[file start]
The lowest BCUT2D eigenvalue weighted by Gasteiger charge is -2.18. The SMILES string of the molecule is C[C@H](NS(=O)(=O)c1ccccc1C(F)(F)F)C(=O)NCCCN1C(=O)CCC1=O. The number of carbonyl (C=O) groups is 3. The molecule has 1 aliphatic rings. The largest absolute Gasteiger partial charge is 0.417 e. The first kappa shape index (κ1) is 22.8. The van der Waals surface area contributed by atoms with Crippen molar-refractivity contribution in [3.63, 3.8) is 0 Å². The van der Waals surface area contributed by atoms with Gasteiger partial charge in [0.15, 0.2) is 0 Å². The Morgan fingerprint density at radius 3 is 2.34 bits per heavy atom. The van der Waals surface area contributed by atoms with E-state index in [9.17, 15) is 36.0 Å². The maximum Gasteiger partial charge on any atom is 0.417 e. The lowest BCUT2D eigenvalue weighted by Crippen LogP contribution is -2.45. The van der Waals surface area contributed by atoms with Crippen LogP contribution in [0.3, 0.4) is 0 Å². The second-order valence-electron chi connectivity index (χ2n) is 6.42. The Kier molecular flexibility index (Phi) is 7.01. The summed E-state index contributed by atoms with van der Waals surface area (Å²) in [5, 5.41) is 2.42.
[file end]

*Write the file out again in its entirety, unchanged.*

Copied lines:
The lowest BCUT2D eigenvalue weighted by Gasteiger charge is -2.18. The SMILES string of the molecule is C[C@H](NS(=O)(=O)c1ccccc1C(F)(F)F)C(=O)NCCCN1C(=O)CCC1=O. The number of carbonyl (C=O) groups is 3. The molecule has 1 aliphatic rings. The largest absolute Gasteiger partial charge is 0.417 e. The first kappa shape index (κ1) is 22.8. The van der Waals surface area contributed by atoms with Crippen molar-refractivity contribution in [3.63, 3.8) is 0 Å². The van der Waals surface area contributed by atoms with Gasteiger partial charge in [0.15, 0.2) is 0 Å². The Morgan fingerprint density at radius 3 is 2.34 bits per heavy atom. The van der Waals surface area contributed by atoms with E-state index in [9.17, 15) is 36.0 Å². The maximum Gasteiger partial charge on any atom is 0.417 e. The lowest BCUT2D eigenvalue weighted by Crippen LogP contribution is -2.45. The van der Waals surface area contributed by atoms with Crippen LogP contribution in [0.3, 0.4) is 0 Å². The second-order valence-electron chi connectivity index (χ2n) is 6.42. The Kier molecular flexibility index (Phi) is 7.01. The summed E-state index contributed by atoms with van der Waals surface area (Å²) in [5, 5.41) is 2.42.